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How retailers can move at the speed of innovation with microservices
JAMUS DRISCOLL | August 15, 2018
RTC is a market leader in end-to-end store systems solutions with a focus on addressing each customer's unique needs and business objectives. Simply put, RTC drives customer satisfaction and ROI.
Article | April 20, 2020
Every industry has been affected by the COVID-19 pandemic, with governments implementing various measures in a bid to slow the spread of the virus. This means consumers have had to adapt their behaviour, which in turn is reflected within the economy. As many people are furloughed and many stores have had to implement temporary closures, data shows that people are buying less, which has had a direct impact on the retail industry.
The controversial Infowars app, an outlet of infamous conspiracy theorist Alex Jones, has been taken down from the Google Play Keep for spreading misinformation about COVID-19, the illness caused by the new coronavirus. Google confirmed to WIRED that it taken out the application, which had more than 100,000 downloads. The app sold numerous products, contained films and content from Jones, and offered dwell broadcasts of The Alex Jones Display. The Infowars application was eradicated subsequent a online video that was posted to it previous 7 days, in which Jones questioned initiatives in slowing the spread of the coronavirus, which includes social distancing and self-quarantines.
In this previous blog, we set out how self-service kiosks represented a new vision for customer-centric POS in the hospitality trade, building on the work done by QSR pioneers such as McDonalds and Nando’s. Of course, there is no one-size-fits-all solution for how the future of POS in the restaurant sector will evolve. Different operators with different priorities will want to get different things from point of sale, not least because customers will also have varying demands and expectations. The beauty of modern technology is that it can provide the agility to meet a diverse range of needs. POS systems are no longer all about having tills at fixed points on the premises, they can operate in many different ways at once. Digitisation has unshackled POS, allowing restaurateurs to focus on shaping the optimum customer experience, with choice and flexibility at its heart.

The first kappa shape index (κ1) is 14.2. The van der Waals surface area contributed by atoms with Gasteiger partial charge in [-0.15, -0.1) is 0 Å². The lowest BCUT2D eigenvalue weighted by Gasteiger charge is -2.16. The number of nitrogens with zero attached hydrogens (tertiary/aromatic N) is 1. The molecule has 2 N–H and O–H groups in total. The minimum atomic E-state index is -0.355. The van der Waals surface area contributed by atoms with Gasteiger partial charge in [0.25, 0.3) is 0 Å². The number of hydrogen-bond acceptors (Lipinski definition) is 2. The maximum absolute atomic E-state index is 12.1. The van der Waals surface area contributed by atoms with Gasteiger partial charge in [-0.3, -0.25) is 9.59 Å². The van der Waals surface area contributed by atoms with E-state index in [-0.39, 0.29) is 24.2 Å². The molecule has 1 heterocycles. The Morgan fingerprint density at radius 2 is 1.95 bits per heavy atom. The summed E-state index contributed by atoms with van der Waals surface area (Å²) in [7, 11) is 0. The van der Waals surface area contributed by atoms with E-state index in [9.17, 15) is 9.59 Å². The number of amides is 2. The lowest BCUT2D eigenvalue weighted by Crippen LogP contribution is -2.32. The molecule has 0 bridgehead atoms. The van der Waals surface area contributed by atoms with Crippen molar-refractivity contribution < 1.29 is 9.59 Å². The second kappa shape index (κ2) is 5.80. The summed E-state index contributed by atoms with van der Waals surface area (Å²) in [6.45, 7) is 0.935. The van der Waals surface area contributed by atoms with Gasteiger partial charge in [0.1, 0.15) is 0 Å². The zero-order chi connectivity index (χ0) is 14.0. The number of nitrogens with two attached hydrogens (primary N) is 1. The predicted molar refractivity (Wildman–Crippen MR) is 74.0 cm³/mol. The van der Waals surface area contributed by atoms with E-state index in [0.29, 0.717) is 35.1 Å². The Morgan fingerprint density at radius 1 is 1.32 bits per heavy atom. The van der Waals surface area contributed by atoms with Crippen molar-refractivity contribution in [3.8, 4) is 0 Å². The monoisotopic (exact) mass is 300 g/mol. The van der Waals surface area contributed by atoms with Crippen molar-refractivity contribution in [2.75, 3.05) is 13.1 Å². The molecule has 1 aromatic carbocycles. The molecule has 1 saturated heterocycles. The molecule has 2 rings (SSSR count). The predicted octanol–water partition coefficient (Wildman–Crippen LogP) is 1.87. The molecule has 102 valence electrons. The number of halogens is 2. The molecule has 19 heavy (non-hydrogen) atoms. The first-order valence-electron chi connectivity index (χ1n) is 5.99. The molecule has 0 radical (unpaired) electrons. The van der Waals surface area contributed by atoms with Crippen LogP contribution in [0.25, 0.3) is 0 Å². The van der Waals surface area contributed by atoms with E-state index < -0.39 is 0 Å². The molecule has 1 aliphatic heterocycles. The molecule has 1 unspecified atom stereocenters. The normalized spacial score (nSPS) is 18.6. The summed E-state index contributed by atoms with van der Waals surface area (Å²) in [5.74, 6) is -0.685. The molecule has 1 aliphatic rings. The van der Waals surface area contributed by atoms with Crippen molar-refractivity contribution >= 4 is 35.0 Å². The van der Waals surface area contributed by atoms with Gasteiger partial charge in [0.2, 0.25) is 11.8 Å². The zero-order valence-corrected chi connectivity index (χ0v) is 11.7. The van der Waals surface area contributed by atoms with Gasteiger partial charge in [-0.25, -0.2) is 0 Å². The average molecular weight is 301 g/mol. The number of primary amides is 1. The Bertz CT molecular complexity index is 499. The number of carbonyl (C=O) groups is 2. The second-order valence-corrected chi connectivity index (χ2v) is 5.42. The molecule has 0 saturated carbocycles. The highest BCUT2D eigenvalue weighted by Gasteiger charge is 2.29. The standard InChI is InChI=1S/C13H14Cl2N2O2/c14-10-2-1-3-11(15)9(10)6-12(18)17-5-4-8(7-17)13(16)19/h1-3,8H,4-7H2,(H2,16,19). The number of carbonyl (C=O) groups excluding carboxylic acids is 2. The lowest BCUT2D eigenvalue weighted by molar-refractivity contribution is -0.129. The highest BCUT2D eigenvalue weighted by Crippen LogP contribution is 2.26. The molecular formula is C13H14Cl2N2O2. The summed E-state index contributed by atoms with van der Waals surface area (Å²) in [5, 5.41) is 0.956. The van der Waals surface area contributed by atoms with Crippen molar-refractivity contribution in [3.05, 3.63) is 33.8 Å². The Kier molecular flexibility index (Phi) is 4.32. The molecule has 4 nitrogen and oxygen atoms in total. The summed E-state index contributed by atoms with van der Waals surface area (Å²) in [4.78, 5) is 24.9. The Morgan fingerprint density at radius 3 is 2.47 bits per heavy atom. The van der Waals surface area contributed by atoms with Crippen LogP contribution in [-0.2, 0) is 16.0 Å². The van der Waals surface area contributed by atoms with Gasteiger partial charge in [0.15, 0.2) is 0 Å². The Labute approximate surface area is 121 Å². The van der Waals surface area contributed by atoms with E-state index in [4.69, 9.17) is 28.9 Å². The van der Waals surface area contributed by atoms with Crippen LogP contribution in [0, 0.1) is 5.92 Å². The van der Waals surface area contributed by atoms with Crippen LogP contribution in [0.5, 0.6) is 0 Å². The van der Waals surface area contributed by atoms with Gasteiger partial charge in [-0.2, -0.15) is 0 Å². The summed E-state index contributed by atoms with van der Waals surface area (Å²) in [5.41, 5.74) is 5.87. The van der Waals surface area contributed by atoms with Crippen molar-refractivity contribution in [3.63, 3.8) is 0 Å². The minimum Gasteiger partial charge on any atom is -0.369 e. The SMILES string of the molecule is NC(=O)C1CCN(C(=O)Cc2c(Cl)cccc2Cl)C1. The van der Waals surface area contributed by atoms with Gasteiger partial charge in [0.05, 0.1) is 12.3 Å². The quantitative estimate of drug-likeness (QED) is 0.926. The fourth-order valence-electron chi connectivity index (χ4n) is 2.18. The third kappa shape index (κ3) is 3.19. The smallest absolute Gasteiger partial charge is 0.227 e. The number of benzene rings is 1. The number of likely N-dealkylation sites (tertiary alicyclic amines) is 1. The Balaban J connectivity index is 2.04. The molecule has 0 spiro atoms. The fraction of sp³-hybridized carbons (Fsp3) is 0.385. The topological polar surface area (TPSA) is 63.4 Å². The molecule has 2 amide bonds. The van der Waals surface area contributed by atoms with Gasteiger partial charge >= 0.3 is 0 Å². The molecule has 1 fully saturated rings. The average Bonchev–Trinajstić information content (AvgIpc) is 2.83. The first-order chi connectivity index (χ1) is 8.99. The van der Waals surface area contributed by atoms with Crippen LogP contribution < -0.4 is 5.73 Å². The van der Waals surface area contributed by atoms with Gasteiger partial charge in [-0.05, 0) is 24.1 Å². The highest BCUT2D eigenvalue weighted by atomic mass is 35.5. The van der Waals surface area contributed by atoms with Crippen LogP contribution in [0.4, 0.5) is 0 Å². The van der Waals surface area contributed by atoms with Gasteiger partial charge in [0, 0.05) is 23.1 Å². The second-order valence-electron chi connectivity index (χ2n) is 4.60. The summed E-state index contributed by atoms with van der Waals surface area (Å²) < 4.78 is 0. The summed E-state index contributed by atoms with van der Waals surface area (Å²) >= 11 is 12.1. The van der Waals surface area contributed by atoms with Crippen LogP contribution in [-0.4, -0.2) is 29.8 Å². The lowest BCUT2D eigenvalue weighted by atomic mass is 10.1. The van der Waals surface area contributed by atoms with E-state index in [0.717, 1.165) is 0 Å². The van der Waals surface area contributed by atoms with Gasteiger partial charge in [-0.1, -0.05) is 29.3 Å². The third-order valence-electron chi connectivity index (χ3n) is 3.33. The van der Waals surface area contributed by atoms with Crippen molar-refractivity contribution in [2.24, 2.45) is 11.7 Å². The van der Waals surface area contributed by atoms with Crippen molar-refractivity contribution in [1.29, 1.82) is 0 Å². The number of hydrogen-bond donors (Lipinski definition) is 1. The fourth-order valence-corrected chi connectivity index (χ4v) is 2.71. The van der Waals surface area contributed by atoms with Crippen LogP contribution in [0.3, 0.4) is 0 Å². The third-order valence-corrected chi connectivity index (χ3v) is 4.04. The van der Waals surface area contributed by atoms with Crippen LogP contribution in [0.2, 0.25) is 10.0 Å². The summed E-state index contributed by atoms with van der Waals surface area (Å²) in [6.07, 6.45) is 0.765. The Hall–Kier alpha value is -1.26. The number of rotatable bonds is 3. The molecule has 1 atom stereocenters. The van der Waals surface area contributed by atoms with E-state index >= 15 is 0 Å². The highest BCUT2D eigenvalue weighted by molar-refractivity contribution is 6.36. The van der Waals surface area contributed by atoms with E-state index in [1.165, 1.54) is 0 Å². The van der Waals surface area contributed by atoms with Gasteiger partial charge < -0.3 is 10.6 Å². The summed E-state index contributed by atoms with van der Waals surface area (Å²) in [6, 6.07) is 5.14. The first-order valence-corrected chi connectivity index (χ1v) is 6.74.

Walmart Inc., the biggest U.S. retailer, will cut its store operating hours starting Sunday to give its workers time to restock shelves as the coronavirus outbreak intensifies. The pandemic is prompting Americans to buy more groceries and other daily necessities, often emptying shelves in anticipation of an extended period of so-called social distancing or self-isolation. The number of confirmed Covid-19 cases globally has risen to almost 152,000, with deaths nearing 5,700. “I don’t think any of us have been through an experience like this,” Dacona Smith, Walmart’s U.S. executive vice president and chief operating officer, said in a statement, adding that the change is to ensure “associates are able to stock the products” that are in demand. Stores and neighborhood markets some operating as long as 24 hours a day will open from 6 a.m. to 11 p.m., while those with shorter hours will retain their existing schedules, the Bentonville, Ark.-based company said.
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